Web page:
Monday, October 17, 2011

ESA CryoSat: Greenland, the Netherlands and maldives look for answers on ice

ESA’s Earth Explorer CryoSat mission is dedicated to precise monitoring of changes in the thickness of marine ice floating in the polar oceans and variations in the thickness of the vast ice sheets that blanket Greenland and Antarctica.

Credits: ESA/AOES Medialab
As the impact of climate change is felt in the Arctic, ESA’s CryoSat ice mission is highlighted as a source of vital information at an exhibition in the Netherlands.

The exhibition, called Roots2Share, opened on 13 October at the museum of culture and science, Museon, in The Hague.

The aim of the exhibition is to highlight the cultural relationship between Greenland and the Netherlands and their interests in understanding more about the Arctic and how changing ice cover will affect both countries.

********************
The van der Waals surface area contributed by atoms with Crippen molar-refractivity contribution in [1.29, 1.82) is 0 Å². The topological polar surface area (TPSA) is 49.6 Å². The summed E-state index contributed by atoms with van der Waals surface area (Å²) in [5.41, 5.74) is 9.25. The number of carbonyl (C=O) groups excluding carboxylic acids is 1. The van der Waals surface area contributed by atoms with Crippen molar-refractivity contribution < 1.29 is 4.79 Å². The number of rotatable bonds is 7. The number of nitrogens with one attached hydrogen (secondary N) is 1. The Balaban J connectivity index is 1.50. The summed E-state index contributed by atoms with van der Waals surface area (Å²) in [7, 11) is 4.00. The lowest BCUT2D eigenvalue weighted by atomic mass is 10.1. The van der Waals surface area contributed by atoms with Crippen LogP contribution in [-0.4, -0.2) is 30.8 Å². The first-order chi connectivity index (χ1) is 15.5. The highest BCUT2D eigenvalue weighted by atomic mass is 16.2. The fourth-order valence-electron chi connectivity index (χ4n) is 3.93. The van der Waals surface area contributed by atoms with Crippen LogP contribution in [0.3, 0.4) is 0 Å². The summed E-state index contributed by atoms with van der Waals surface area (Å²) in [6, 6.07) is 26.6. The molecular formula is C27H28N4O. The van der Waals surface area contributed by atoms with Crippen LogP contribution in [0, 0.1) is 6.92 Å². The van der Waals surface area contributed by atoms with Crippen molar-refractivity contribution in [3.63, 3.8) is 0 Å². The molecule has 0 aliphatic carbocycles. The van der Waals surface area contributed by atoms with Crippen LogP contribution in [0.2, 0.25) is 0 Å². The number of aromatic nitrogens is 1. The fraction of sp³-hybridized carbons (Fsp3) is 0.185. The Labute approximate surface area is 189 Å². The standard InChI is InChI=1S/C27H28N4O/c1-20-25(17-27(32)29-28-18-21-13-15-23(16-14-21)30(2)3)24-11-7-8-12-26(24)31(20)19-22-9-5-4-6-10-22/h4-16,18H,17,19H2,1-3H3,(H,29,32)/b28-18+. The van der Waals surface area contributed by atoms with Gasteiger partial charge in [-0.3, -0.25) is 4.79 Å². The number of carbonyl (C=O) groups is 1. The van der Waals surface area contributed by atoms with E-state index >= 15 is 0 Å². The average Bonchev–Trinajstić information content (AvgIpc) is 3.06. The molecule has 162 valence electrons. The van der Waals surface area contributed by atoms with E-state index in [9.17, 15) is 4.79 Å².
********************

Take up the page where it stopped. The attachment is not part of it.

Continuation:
ESA's ice mission

Around 100 students were present at the opening to learn more about Greenland and how ice is central to the way of life in the Arctic.

The reduction of ice cover around Greenland may offer new opportunities for navigation and the exploitation of natural resources. At the same time, ice melting from the vast ice sheet that blankets the country is likely have serious consequences for low-lying lands such as the Netherlands and the Maldives.

One of the most important issues is to understand exactly how the ice is changing and what impacts this may bring to all.

By measuring variations in the thickness of the ice floating the in polar oceans and lying on land, CryoSat is collecting essential information to help answer these pressing questions.

Playing an active role in field of water management, Prince Willem-Alexander stated how important it is that CryoSat is providing detailed information on ice so that effective strategies to adapt to climate change can be adopted.

Read more on CryoSat at ESA Portal

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